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YouTube Bans Russian Content Globally



YouTube announced on Friday that it will be expanding its ban on Russian state-backed media channels internationally.

The video-sharing platform initially banned the state-linked channels in Europe after the start of the Russia-Ukraine conflict.

Several businesses and tech giants including Samsung, Microsoft, Apple, and many more have already halted their operations in Russia given the attacks. The United States and other Western governments have also imposed strict sanctions against Russia.

The platform also added:

In line with that, effective immediately, we are also blocking YouTube channels associated with Russian state-funded media, globally.

YouTube has already barred content related to the conflict including fake information regarding the invasion or false claims that regard the entire operation an ‘effort for peacekeeping’.


However, content that can be considered hate speech is still allowed on the platform if it is ‘educational, artistic or scientific in nature.’

Previously its parent company Google also limited its operations in Russia, such as disabling traffic information and crowd data on Google Maps or halting commercial services like Google Ads, payment functionalities, and monetization on any of its platforms.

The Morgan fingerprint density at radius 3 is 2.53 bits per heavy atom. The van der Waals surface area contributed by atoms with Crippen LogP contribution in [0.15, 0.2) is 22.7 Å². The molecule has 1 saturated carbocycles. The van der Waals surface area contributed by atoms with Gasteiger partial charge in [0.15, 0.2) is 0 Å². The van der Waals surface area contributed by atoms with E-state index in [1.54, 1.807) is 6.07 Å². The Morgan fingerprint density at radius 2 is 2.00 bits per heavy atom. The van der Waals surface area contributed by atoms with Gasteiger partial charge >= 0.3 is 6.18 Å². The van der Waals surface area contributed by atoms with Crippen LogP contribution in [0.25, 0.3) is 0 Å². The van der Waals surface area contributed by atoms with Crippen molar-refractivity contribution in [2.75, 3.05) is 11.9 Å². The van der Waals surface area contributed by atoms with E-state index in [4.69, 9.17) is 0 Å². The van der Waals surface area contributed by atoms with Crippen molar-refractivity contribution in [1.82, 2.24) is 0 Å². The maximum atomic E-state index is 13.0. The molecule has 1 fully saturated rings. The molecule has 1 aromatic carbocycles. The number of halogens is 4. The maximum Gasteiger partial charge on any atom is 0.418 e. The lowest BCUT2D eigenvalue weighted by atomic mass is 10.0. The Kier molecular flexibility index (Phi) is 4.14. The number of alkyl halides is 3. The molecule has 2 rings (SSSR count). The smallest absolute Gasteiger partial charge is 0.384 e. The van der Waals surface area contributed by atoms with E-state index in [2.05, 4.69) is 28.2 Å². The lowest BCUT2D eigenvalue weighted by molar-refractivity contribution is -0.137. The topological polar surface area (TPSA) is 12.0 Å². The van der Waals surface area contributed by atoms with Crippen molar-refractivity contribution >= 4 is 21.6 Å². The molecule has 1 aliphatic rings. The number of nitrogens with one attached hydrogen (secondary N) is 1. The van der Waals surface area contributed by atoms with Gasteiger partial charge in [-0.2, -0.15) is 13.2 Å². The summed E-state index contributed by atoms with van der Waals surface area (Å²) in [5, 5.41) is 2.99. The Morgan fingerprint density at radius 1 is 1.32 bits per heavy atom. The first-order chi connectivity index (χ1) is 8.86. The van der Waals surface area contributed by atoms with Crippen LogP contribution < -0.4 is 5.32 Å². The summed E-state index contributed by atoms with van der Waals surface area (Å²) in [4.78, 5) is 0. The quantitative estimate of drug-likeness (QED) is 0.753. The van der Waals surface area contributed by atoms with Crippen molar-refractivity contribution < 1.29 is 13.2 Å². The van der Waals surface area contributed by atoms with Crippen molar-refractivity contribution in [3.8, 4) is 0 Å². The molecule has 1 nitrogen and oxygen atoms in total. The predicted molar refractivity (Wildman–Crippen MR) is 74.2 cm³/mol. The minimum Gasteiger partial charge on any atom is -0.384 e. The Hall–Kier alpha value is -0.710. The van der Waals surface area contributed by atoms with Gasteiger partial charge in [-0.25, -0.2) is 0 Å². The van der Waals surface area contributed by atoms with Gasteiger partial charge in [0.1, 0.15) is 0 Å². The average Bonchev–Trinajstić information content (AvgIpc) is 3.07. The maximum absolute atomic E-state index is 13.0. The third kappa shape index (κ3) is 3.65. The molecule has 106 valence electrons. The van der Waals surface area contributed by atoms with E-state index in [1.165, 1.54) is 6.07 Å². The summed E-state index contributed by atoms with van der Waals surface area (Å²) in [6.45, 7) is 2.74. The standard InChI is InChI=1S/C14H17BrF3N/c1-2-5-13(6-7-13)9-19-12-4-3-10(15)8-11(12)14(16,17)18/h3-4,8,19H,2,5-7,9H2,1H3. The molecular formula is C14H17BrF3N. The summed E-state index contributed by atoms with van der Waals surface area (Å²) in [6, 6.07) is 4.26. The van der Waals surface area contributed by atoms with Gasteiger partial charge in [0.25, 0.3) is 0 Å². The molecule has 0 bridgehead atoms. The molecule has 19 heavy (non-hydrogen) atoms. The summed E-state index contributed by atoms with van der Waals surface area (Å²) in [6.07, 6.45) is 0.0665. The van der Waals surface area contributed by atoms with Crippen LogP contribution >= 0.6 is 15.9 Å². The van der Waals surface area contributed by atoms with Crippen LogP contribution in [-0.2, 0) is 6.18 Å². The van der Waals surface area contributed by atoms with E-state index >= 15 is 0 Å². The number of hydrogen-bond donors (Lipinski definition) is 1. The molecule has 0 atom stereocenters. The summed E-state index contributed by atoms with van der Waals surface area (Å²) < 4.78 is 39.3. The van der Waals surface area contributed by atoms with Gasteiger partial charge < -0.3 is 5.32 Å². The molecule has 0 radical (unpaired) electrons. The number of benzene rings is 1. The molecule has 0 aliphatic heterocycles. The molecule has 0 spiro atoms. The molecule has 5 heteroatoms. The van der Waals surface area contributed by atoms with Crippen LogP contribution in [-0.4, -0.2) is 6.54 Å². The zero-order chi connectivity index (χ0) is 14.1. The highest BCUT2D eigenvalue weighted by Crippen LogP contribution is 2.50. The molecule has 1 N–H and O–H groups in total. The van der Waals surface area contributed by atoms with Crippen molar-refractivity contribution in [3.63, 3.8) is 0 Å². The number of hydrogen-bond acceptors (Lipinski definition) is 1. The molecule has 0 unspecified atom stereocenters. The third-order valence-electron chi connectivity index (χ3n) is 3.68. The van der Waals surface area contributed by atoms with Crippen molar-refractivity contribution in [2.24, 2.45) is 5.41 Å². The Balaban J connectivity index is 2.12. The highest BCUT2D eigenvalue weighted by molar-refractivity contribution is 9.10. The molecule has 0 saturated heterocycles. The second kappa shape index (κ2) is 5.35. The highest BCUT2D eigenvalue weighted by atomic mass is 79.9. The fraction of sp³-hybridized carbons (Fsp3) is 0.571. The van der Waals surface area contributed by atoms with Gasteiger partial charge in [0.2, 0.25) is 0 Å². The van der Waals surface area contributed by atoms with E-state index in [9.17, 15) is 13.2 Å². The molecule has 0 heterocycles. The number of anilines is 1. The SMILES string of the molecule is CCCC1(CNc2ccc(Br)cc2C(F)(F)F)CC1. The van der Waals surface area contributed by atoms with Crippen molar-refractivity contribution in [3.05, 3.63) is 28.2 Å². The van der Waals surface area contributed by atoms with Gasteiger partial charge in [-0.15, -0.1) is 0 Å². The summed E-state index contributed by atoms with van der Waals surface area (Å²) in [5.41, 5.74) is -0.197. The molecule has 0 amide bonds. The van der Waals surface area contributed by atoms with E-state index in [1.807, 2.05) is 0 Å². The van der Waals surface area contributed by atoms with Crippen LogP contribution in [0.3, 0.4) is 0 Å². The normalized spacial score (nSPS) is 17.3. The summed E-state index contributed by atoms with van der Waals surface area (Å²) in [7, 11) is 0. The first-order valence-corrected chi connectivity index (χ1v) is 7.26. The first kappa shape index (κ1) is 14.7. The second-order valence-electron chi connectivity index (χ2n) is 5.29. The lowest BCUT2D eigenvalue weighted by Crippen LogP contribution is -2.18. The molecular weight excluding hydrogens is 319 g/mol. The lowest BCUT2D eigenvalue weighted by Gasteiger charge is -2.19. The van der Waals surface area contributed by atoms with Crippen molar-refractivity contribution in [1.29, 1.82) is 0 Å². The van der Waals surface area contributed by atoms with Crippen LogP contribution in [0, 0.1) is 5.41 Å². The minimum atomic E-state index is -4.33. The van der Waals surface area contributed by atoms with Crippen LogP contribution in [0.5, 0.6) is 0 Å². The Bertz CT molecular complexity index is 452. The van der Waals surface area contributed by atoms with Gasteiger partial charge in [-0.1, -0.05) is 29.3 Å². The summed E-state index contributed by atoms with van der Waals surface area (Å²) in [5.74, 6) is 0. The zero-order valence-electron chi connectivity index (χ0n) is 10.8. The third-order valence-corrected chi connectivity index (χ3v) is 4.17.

President Global Affairs at Google Kent Walker commented that the company had “paused the vast majority of our commercial activities in Russia.” However, free services such as search and YouTube are still operational.

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TikTok planning to launch age-appropriate content restrictions



The restriction will help in stopping adult content from reaching underage users.

To avoid inappropriate content from reaching young users, TikTok is working on ways to rate and restrict content by age, according to the company.

TikTok, which has risen in popularity among teenagers in recent years, announced that it was conducting a limited test to see how adult-rated content could be blocked to reach accounts of younger users, either by the user or their parents/guardians.

The company, which is controlled by Chinese tech giant ByteDance, said it was based on existing content-rating standards for movies and video games.

It stated it would test a feature that would allow content creators to designate whether their content should only be seen by older users.

Since its popularity boom, TikTok has seen a massive surge of content from all genres, which also includes some inappropriate content, and since they have no restrictions, any user can access them.


Social media networks have been criticized for how they handle the safety of their younger audience. US senators have chastised Meta, the parent company of Facebook, Instagram, and WhatsApp, over its plans to launch a children’s version of Instagram.

After leaked internal documents highlighted issues about business research into Instagram’s effects on the mental health of young users, a consortium of state attorneys general launched an investigation into Meta for advertising Instagram to children despite potential dangers.

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